The "Kimono Wednesday" Protests[edit]

Differences in opinion escalated over the cultural and symbolic significance of the kimono after The Boston Museum of Fine Arts hosted a "Kimono Wednesday" event, allowing customers to try on a displayed kimono every Wednesday from June 24 to July 29, 2015.

The featured display added to Claude Monet's painting of his wife, Camille Monet, dressed in a kimono (titled, "La Japonaise") while holding a fan displaying the French tricolore with the background depicting uchiwa fans. The museum stated that the exhibit provided visitors a method to "engage with the painting in a different way" and that its goal was to "channel your inner Camille Monet".[6]

As the event grew more popular, a group of people self-identifying as Asian Americans began to stand beside the display, protesting against what they believed exemplified cultural appropriation and orientalism. Opposers also expanded on social media, expressing their views on the museum's Facebook and forming a Facebook page of their own under the title "Stand Against Yellow Face" and a Tumblr page titled, "Decolonize Our Museums".[6]

Counter-protesters also began to appear at the museum with opposing viewpoints on the exhibit. As it was enabled by the NHK, a national Japanese broadcasting company, those who opposed the protests felt it was justified, standing alongside the original protesters with signs proclaiming, "I am Japanese. I am not offended by Kimono Wednesday".

Although Director Malcolm Rogers initially stated that "a little controversy never did any harm", The Boston Museum of Fine Arts eventually cancelled the event, issued a formal apology, and altered the regulations so visitors could touch the traditional costume but no longer wear it.[6]

See also[edit]


  1. ^ a b c Assmann, Stephanie. "Between Tradition and Innovation: The Reinvention of the Kimono in Japanese Consumer Culture." Fashion Theory: The Journal of Dress, Body & Culture 12, no. 3 (September 2008): 359-376. Art & Architecture Source, EBSCOhost (accessed November 1, 2016)
  2. ^ a b c Spacey, John (July 11, 2015). "16 Traditional Japanese Fashions". Japan Talk. Retrieved November 15, 2016. 
  3. ^ a b c English, Bonnie. Japanese fashion designers : the work and influence of Issey Miyake, Yohji Yamamoto and Rei Kawakubo. n.p.: Oxford ; New York : Berg, 2011., 2011. Ignacio: USF Libraries Catalog, EBSCOhost (accessed November 2, 2016).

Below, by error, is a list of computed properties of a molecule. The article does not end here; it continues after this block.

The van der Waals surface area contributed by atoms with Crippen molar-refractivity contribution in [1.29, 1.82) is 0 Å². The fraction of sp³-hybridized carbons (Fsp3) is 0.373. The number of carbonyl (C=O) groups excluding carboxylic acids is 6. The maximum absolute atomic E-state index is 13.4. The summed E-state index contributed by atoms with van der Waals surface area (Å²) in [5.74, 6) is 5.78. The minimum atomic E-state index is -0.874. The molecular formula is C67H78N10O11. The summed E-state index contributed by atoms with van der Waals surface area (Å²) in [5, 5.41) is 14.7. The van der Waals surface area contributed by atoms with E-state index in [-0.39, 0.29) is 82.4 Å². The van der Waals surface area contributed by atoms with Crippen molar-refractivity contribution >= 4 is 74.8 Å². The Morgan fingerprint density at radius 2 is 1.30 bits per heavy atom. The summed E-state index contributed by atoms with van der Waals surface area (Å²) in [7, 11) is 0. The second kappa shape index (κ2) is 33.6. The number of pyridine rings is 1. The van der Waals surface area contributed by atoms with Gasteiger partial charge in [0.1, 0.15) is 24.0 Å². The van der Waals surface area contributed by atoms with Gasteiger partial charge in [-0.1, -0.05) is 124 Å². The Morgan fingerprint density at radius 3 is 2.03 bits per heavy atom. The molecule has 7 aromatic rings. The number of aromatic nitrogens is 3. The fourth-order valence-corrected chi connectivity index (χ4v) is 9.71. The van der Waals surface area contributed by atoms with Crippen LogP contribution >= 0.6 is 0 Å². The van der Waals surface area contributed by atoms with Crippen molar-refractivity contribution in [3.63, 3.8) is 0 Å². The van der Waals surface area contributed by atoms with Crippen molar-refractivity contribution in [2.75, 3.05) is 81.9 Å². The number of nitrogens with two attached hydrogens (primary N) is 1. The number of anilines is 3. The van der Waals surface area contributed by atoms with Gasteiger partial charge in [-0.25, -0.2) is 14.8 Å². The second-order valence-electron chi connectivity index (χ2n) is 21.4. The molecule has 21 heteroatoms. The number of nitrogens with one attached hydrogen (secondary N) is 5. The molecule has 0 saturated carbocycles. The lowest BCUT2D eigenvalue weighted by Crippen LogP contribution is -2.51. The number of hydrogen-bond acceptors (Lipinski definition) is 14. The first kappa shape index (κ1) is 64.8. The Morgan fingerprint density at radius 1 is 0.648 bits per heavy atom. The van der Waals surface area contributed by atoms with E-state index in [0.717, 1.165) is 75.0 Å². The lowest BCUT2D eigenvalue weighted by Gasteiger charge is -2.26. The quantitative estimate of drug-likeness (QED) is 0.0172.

4. ^ a b c Aliyaapon, Jiratanatiteenun, et al. "The Transformation of Japanese Street Fashion between 2006 and 2011." Advances In Applied Sociology no. 4 (2012): 292. Airiti Library eBooks & Journals - 華藝線上圖書館, EBSCOhost (accessed October 29, 2016).
  5. ^ a b c d e Rybalko, Svitlana. "JAPANESE TRADITIONAL RAIMENT IN THE CONTEXT OF EMERGENT CULTURAL PARADIGMS." Cogito (2066-7094) 4, no. 2 (June 2012): 112-123. Humanities Source, EBSCOhost (accessed October 29, 2016).
  6. ^ a b c d Valk, Julie. "The 'Kimono Wednesday' protests: identity politics and how the kimono became more than Japanese." Asian Ethnologyno. 2 (2015): 379. Literature Resource Center, EBSCOhost (accessed October 31, 2016).
  7. ^ a b c d e f g h i j Jackson, Anna. "Kimono: Fashioning Culture by Liza Dalby". Rev. of Kimono: Fashioning Culture. Bulletin of the School of Oriental and African Studies, University of London 58 (1995): 419-20. JSTOR. Web. 6 Apr. 2015.
  8. ^ Dalby, Liza. (Mar 1995) "Kimono: Fashioning Culture".
  9. ^ a b c d e Goldstein-Gidoni, O. (1999). Kimono and the construction of gendered and cultural identities. Ethnology, 38 (4), 351-370.
  10. ^ Whiting, Connie. Types of Clothing in Japan. Demand Media Incorporated, 2016 (accessed November 2, 2016).
  11. ^ a b c d e f Grant, P. (2005). Kimonos: the robes of Japan. Phoebe Grant’s Fascinating Stories of World Cultures and Customs, 42.
  12. ^ Ashikari, M. (2003). The memory of the women’s white faces: Japanese and the ideal image of women. Japan Forum, 15 (1), 55.
  13. ^ a b c d e f g Yamaka, Norio. (Nov 9 2012) The Book of Kimono.
  14. ^ a b c Nakagawa, K. Rosovsky, H. (1963). The case of the dying kimono: the influence of changing fashions on the development of the Japanese woolen industry. The Business History Review, 37 (1/2), 59-68
  15. ^ Foley, Valerie. "Western fashion, Eastern look: the influence of the kimono and the qipau." Surface Design Journal 24, no. 1 (September 1, 1999): 23-29. Bibliography of Asian Studies, EBSCOhost (accessed November 3, 2016).
  16. ^ Carpenter, John T. "Weaving Kimono Back into the Fabric of Japanese Art History." Orientations (October 2014): 1-5. Art & Architecture Source, EBSCOhost (accessed November 9, 2016).
  17. ^ Black, Daniel. "Wearing Out Racial Discourse: Tokyo Street Fashion and Race as Style." Journal of Popular Culture 42, no. 2 (April 2009): 239-256. Humanities Source, EBSCOhost (accessed November 16, 2016).